- You don’t know how very guilty I feel whenever I dine with Dr C. He tells me that the fruit will fill him up. That would make it difficult for him to consume much else. He drinks water mostly.
Only human, 10 June 21012
- My failing as a doctor is my impatience with the pronouncements of alternative and traditional medicine. I feel bad each time I try to explain science to my patients and know that at times I have hurt their feelings.
- The rights of a patient matter a lot to me. This includes the right of privacy, and the right not to undergo treatment.
- To me, it was her fundamental human right: to be treated, not to be treated, to map the rest of her life, to die at a time and manner of her choosing.
Of course, I must say you cannot expect me to agree with everything that Dr. Lim wrote. That is understandable. We stood at the opposite, extreme ends of the pole. Nevertheless, let not our differences of knowledge, training or upbringing divide us. As human beings we are merely travelers on a journey of learning experience as we walk through life on this earth. Once our job is done, we are called HOME. No one lives forever. Doctors also get sick like any other mortals. And CANCER doctors do get cancer too. And they also can die of cancer. This is the reality or irony of life.
I am not a medical doctor. After teaching and researching in the university for 26 years I got involved with the alternative management of cancer. I used my scientific knowledge trying to find truth through a non-conventional view.
Dr. Lim’s death had brought forth one question I often ask myself. If one day I were to be inflicted with cancer – like those thousands who have come and to seek my help – would I keep this illness a secret? My blunt answer is: NO. This is because I am here on earth for a reason – and I am on a journey to gain experience. I would want to share my trials and tribulations with my fellow travelers. I believe it is important and fair on my part that I share with you not only my successes but also my bitter experiences. I take the view that my experiences would be useful lessons or examples for others to learn from. If I fail I have to tell you and warn you of the pitfalls of my journey. Some of you may not agree with my personal beliefs. That is perfectly okay with me too.
Recently, I interviewed a cancer patient and at the end of our conversation I asked if he would want me to cover his face for our video presentation. He said NO, there is nothing to be ashamed about if you have cancer. I did not commit any crime! I have full respect for this patient and am very impressed and proud of such an attitude. To me, failure to win over cancer is not a failure. I come to this conclusion because I have learned early in my cancer career that there is NO such thing as a (permanent) cure for cancer. You get cancer, you die. You may have a remission but that is not a cure. That seems to be the scenario all over the world today.
President Hugo Chavez died of cancer after four surgeries and lots of chemotherapy. Jacqueline Kennedy Onassis had non-Hodgkin’s lymphoma and she died after much chemotherapy. Ted Kennedy died of brain cancer. In this blog, I have written about Tony Snow who died of colon cancer that had spread to his liver. Then there was a story about Steve Jobs who died of pancreatic cancer. In fact the list goes on.
The world’s most iconic scientist of our time, Nobel laureate James Watson also has (prostate) cancer. And I was told he refused to undergo the standard medical treatment. In his recent talk, Dr. Watson said: There’s now pretty good research that suggests that if you take a baby aspirin a day, you get less cancer … So every morning, I take an anti-inflammatory, to the laughter from the audience. He joined in with his own distinctive, raspy chuckle and shrugged, asking: Why not? Watson also takes Metformin. The drug is normally taken by people who have type-2 diabetes, but research shows that fewer of those taking the drug get cancer. He said: If this is right, this is a bombshell, and all chemotherapy should be done with Metformin.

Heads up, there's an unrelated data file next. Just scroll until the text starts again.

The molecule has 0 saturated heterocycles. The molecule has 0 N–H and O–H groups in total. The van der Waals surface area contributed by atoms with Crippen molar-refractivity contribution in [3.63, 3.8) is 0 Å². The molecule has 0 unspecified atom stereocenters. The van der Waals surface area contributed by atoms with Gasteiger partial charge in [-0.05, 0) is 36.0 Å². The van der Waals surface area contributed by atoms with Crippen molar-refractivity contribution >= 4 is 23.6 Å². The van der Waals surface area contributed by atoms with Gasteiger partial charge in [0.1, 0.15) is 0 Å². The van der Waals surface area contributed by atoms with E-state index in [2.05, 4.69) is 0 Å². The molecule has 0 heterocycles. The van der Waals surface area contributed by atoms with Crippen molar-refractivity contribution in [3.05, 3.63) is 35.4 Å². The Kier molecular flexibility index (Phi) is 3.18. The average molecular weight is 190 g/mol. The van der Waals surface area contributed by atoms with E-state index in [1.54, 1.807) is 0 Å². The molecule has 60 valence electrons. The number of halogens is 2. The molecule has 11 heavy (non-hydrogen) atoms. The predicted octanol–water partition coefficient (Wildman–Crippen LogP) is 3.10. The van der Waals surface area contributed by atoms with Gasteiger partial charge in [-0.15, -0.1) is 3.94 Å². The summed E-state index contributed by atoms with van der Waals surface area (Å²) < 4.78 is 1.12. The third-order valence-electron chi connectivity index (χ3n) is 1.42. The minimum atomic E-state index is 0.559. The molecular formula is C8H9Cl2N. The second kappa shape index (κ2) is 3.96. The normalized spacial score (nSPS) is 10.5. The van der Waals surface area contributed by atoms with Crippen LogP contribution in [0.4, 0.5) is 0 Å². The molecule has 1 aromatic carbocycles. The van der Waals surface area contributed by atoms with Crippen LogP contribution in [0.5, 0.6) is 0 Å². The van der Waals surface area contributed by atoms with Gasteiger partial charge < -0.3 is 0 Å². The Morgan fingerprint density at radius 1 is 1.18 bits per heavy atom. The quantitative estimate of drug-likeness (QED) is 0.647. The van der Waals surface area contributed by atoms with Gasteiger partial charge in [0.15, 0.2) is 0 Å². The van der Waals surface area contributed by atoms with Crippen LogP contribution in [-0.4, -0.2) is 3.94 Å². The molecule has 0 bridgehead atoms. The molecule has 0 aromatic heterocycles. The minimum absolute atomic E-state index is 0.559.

In his blog, Dr. Palaniappan raised some interesting questions about Dr. Lim’s “secret adventure” with his cancer. This is what he wrote (http://ecohealingsystem.blogspot.com/):
- With all the credentials, Dr. Lim must have been a real … capable radiologist and oncologist…. how can Dr. Lim, a CANCER SPECIALIST, die of CANCER?
- If a heart specialist, a child specialist, a skin specialist … dies of cancer, he/she can be excused … How can a CANCER specialist die of CANCER? How can a cardiologist die of heart attack?
- If such best brains do not have the capacity to guard themselves, how are they going to protect the common people? How can we accept them as guardians of our health? Great and disturbing doubts appear to have risen.
You may wish to ponder what Dr. Palani’s said. You may agree or disagree with him.
To me, Malaysia has lost a good doctor. If Dr. Lim were to leave behind his legacy by writing about his “battle” against cancer it would be a greater help to all of us. If scientific medicine, which he believed in so ardently, has been so effective against cancer, what is it that went wrong that he had to die of cancer? I am sure this is the question that most, if not all, cancer patients want to know.
I am reminded of what happened in France in the 19th century at the time of Louis Pasteur and Claude Bernard – two great scientists of that period. Pasteur was a chemist and microbiologist, who put forward the germ theory. According to him diseases are caused by infectious microbes, that impair the functioning and structures of different organ systems. This paradigm is the basis for the use of antibiotics today.
Pasteur’s contemporary and friend, an equally great scientist, Claude Bernard was a physiologist. He argued the germs are not as important as the body’s internal environment – what he called le milieu intérieur. According to Bernard, The constancy of the interior environment is the condition for a free and independent life. Bernard thought that the body becomes susceptible to infectious agents only if the internal balance – or homeostasis as we now call it – is disturbed. After all, there are billions of microbes and bacteria inhabiting our guts, our blood, our whole body. Why do we sometimes get sick from them and sometimes not? When a bacterial or viral agent is “going around,” as we say, why do some people fall sick while others remain healthy?
History has it that when Pasteur was on his death-bed, he said: Bernard is right. The microbe is nothing. The environment is everything. With that confession, the world is left a bit wiser!